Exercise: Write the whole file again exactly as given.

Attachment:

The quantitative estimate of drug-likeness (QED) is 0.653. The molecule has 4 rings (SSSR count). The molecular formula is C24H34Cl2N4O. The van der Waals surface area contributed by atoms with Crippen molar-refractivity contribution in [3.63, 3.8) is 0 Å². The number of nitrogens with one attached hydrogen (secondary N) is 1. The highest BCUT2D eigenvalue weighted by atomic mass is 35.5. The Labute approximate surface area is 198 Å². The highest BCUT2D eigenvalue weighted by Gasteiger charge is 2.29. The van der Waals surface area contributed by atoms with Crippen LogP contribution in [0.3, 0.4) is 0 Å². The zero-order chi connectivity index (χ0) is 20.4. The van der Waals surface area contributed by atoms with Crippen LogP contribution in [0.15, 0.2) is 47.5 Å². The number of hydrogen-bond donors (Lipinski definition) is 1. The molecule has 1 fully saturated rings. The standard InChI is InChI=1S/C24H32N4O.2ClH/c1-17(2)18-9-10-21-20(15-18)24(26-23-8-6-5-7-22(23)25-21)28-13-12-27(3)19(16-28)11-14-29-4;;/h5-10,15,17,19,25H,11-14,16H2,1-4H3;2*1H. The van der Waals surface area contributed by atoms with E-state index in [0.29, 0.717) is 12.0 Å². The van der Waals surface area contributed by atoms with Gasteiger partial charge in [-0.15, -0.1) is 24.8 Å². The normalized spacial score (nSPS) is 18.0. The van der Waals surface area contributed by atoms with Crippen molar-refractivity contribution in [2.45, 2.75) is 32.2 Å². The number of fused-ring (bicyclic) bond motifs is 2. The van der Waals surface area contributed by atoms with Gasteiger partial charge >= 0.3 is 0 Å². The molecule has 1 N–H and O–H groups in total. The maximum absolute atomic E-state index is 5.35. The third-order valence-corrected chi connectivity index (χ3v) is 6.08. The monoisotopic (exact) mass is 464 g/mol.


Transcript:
The quantitative estimate of drug-likeness (QED) is 0.653. The molecule has 4 rings (SSSR count). The molecular formula is C24H34Cl2N4O. The van der Waals surface area contributed by atoms with Crippen molar-refractivity contribution in [3.63, 3.8) is 0 Å². The number of nitrogens with one attached hydrogen (secondary N) is 1. The highest BCUT2D eigenvalue weighted by atomic mass is 35.5. The Labute approximate surface area is 198 Å². The highest BCUT2D eigenvalue weighted by Gasteiger charge is 2.29. The van der Waals surface area contributed by atoms with Crippen LogP contribution in [0.3, 0.4) is 0 Å². The zero-order chi connectivity index (χ0) is 20.4. The van der Waals surface area contributed by atoms with Crippen LogP contribution in [0.15, 0.2) is 47.5 Å². The number of hydrogen-bond donors (Lipinski definition) is 1. The molecule has 1 fully saturated rings. The standard InChI is InChI=1S/C24H32N4O.2ClH/c1-17(2)18-9-10-21-20(15-18)24(26-23-8-6-5-7-22(23)25-21)28-13-12-27(3)19(16-28)11-14-29-4;;/h5-10,15,17,19,25H,11-14,16H2,1-4H3;2*1H. The van der Waals surface area contributed by atoms with E-state index in [0.29, 0.717) is 12.0 Å². The van der Waals surface area contributed by atoms with Gasteiger partial charge in [-0.15, -0.1) is 24.8 Å². The normalized spacial score (nSPS) is 18.0. The van der Waals surface area contributed by atoms with Crippen molar-refractivity contribution in [2.45, 2.75) is 32.2 Å². The number of fused-ring (bicyclic) bond motifs is 2. The van der Waals surface area contributed by atoms with Gasteiger partial charge >= 0.3 is 0 Å². The molecule has 1 N–H and O–H groups in total. The maximum absolute atomic E-state index is 5.35. The third-order valence-corrected chi connectivity index (χ3v) is 6.08. The monoisotopic (exact) mass is 464 g/mol.